Ignoring or down-playing emotional and pleasure narratives in food and health is just bad communication ( Even worse, it results in people ‘throwing the baby out with the bath-water’ and ignoring the science completely in favour of a more relatable personal narrative ( . This in turn makes them ‘sitting ducks’ for pseudo-science, fad diets, and the cleverly woven emotional marketing of unhealthy foods ( .
So, if not nutrition science, who and what do consumers value and prioritize when they’re deciding what to eat?


The same meal –one that conforms to the Australian Dietary Guidelines and the famed Mediterranean Diet model –consumed under different narratives, has vastly different effects on both the amount of food consumed and the consumer’s emotional state ( .
The story makes a difference, and not just emotionally. Foods that our mind tags as ‘healthy’ or ‘hedonic’ change our hormonal biochemistry. If we believe our meal to be ‘indulgent’ we reach satiety faster. If we focus on it being ‘healthy’, our hunger hormone –ghrelin –doesn’t fall ( . Language and story alone change not just what we choose to eat ( but how our bodies react to it.
Consumers may be ignoring or outright rejecting Nutrition communication, but they love Gastronomy! Our frustration with ‘nutrition’ is only matched by our obsession with food. We’re tuning out of science and tuning in to celebrity chefs and competitive cooking shows in our millions ( . Where we’ll appreciate but largely ignore the macro and micronutrient analysis of the Mediterranean diet and its health benefits, we’ll gobble up Nigella Lawson sashaying about a comforting kitchen and flirting with both us, and her ingredients. No real wonder –it’s a better watch. It’s a comforting, enticing, sexy story this ‘Gastronomy’. It’s familiar. It speaks to either our actual experience, or even more importantly, the one we wish to have.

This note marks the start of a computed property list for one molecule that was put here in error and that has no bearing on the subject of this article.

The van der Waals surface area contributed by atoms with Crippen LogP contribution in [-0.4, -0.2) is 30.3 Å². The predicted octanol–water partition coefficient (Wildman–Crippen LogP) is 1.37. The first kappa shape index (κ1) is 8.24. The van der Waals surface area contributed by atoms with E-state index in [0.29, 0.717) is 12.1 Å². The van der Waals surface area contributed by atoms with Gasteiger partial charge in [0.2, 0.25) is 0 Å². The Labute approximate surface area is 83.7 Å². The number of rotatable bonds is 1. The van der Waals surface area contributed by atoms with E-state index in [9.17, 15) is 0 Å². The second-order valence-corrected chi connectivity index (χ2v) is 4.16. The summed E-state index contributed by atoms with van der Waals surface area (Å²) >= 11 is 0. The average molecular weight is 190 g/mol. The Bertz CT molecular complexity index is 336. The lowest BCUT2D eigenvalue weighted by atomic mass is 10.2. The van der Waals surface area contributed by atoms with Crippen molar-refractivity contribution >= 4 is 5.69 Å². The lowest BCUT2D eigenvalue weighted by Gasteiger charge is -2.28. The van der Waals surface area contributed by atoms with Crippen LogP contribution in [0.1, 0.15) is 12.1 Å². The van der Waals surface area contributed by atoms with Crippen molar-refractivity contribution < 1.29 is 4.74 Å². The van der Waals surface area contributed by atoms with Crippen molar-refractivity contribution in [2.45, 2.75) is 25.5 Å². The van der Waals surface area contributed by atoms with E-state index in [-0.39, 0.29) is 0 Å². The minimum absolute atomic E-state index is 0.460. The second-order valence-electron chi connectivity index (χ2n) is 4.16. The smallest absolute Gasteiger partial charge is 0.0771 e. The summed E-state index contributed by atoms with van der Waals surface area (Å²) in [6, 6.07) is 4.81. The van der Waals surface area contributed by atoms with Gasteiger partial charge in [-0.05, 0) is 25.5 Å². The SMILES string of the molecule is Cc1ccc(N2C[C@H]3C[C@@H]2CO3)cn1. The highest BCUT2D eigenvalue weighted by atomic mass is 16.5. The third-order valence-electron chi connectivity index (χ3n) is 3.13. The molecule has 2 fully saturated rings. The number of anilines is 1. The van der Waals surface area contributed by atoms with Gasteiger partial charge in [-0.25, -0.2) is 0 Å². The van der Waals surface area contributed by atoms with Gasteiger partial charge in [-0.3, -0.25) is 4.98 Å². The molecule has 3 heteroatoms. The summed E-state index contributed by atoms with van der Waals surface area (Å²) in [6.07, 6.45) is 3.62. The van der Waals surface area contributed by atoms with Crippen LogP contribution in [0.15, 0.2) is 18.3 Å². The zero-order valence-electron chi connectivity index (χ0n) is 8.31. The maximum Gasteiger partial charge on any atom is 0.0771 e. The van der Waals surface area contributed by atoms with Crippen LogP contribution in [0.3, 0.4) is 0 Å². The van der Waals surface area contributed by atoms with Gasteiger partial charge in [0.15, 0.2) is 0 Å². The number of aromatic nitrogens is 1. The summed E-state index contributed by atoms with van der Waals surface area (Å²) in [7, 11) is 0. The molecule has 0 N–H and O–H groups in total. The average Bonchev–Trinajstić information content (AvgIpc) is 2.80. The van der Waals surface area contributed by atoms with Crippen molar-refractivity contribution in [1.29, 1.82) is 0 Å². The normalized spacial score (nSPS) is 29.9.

Nutrition and Gastronomy as entirely separate disciplines is utterly insane ( They’re both FOOD.


Research shows that Nutrition communication isn’t working, and yet we trot out the same methods, the same yawningly awful Dietary Guidelines and charts year after year. We scrupulously train our dietary ‘experts’ and widen the gap between those that are allowed to know about food, and those that are forever the ‘laity’. At the same time we wring our hands and wail that the public somehow doesn’t ‘understand’ ( , and that we must try harder…
 There’s a popular definition of insanity as ‘doing the same thing and expecting a different result’.
The public is perfectly capable of understanding, they just don’t buy the story. It’s high time we started listening to them. Expert voices fluent in ‘science-ese’ preaching about nutrients from ivory towers and artificially separated disciplines may continue to to-and-fro amongst themselves, but if it’s public engagement we’re after, it’s time to do away with “Oh but Nutrition is science, and Gastronomy is….not”, and start telling a better story. Listen carefully to the boredom, the frustration and the anger ( , and focus on replacing it with our most basic and hard-wired motivator –pleasure. It’s not a dirty word.